Since, the early description of Wilson's disease, few case reports have documented the occurrence of psychosis in patients with Wilson's disease. [17],[18],[19],[20] However, over the last two decades, there is the proliferation of case reports/series describing psychosis in patients with Wilson's disease. [2],[4],[7],[8],[10],[11],[12],[15],[16],[21],[22],[23],[24],[25],[26],[27]

A case report described a patient with Wilson's disease who had psychotic episodes at the age of 18, 22 and 23 and was diagnosed with paranoid schizophrenia. However, the diagnosis of Wilson's disease was made after 12 years of the first episode of psychosis. [21] Similarly, a recent case report described a patient who was treated as a case of schizophrenia for 10 years before being diagnosed with Wilson's disease. [22] One report described 3 cases with psychiatric manifestations that were usually misinterpreted as schizophrenia-like disease and lead to delay in the diagnosis. Diagnosis of Wilson's disease was confirmed on the basis of magnetic resonance imaging findings which showed asymmetric cerebral white matter lesions in the frontal lobe. [16] A case series documenting disturbance of circadian rhythm of temperature, pulse, and blood pressure in Wilson's disease described two cases of schizophrenia like psychosis. [28] Another report described a patient with psychosis who developed movement disorders with the use of haloperidol and was later confirmed to have Wilson's disease. [23] Spyridi et al. [24] described a case of delusional disorder presenting with non-persecutory delusional disorder and alcohol abuse in the absence of neurological signs when he discontinued his treatment of Wilson's disease which he was receiving for duration of 3 years. A case report described the resolution of subchronic hallucinatory psychosis, behavioral symptoms and mood disturbances in a patient with Wilson's disease after liver transplantation. [25] With regards to treatment of psychosis, two case reports described the use of electroconvulsive therapy in a patient with psychosis and Wilson's disease. [29],[30] Another case report described the development of akinetic-rigid syndrome with use of risperidone. [31] Whereas two reports described improvement in psychosis with use of penicillamine and reduction in serum copper levels. [26],[27]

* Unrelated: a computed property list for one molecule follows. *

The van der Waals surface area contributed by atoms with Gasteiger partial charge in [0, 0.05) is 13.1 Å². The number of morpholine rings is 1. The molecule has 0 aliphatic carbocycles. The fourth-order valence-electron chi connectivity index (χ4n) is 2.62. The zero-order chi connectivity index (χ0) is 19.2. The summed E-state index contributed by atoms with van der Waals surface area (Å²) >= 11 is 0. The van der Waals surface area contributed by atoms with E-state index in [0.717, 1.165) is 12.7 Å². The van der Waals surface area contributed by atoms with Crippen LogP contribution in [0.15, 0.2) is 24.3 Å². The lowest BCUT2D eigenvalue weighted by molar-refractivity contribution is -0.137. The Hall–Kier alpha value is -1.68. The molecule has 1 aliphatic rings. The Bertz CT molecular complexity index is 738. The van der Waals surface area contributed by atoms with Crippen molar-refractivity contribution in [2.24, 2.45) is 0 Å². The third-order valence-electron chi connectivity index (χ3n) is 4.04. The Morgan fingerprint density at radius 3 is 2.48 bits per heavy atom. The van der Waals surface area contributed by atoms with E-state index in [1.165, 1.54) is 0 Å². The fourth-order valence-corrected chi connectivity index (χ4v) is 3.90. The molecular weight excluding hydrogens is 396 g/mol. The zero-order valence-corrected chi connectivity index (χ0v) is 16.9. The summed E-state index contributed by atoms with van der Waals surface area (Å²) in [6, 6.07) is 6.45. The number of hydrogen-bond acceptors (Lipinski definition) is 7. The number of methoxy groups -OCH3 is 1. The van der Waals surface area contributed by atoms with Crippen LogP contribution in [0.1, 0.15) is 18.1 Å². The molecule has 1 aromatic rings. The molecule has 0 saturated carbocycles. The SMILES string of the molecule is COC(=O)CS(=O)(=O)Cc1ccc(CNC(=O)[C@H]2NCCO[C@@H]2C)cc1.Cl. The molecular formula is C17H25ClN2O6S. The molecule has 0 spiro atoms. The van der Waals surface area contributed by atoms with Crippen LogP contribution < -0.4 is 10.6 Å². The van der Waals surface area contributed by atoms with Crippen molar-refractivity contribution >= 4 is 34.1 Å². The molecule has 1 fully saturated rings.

What is evident from these case reports/series is that in most cases psychosis is diagnosed prior to diagnosis of Wilson's disease, and the latter is diagnosed later on when the patient developed additional symptoms of Wilson's disease or developed movement related side effects with antipsychotics.

In contrast to many of the previous reports the index case, developed psychosis with onset of abdominal manifestations of Wilson's disease. However, in contrast to some of the previous reports, the index case developed mild worsening of psychosis with increase in the dose of penicillamine. This could be possibly due to worsening of the primary psychiatric illness or may be due to penicillamine. However, the symptoms of psychosis reduced to a certain extent with reduction in the dose of penicillamine, and this possibly suggests an association between the two. But it is also possible that the reduction of psychotic symptoms may be due to the actual effect of penicillamine on serum copper levels. Some of the previous studies support the later hypothesis, which suggest an improvement in psychosis with chelation therapy. [26],[27]

Index patient responded to low dose of antipsychotic medication, and this suggests that the use of the chelating agent possibly reduces the need for antipsychotic in patients with Wilson's disease as has been reported in some of the previous reports too. [17]

The case reflects that psychotic symptoms, though rare but may be a presenting feature in patients with Wilson's disease. As is evident from the literature, Wilson's disease must be considered as a possibility in patients who develop psychosis at a young age and the patients must be adequately investigated for the same, which should include ultrasound abdomen, serum ceruloplasmin levels, serum copper level and total urine copper level. Further, when diagnosed with psychosis associated with Wilson's disease, patients should be treated with low dose antipsychotics with close monitoring for extrapyramidal side effects.

 
   References Top

1.
Akil M, Brewer GJ. Psychiatric and behavioral abnormalities in Wilson's disease. Adv Neurol 1995;65:171-8.  Back to cited text no. 1
    
2.
Akil M, Schwartz JA, Dutchak D, Yuzbasiyan-Gurkan V, Brewer GJ. The psychiatric presentations of Wilson's disease. J Neuropsychiatry Clin Neurosci 1991;3:377-82.  Back to cited text no. 2
    
3.
Wilson SK. Progressive lenticular degeneration: A familial nervous disease associated with cirrhosis of the liver. Brain 1912;34:295-507.  Back to cited text no. 3
    
4.
Oder W, Grimm G, Kollegger H, Ferenci P, Schneider B, Deecke L. Neurological and neuropsychiatric spectrum of Wilson's disease: A prospective study of 45 cases. J Neurol 1991;238:281-7.  Back to cited text no. 4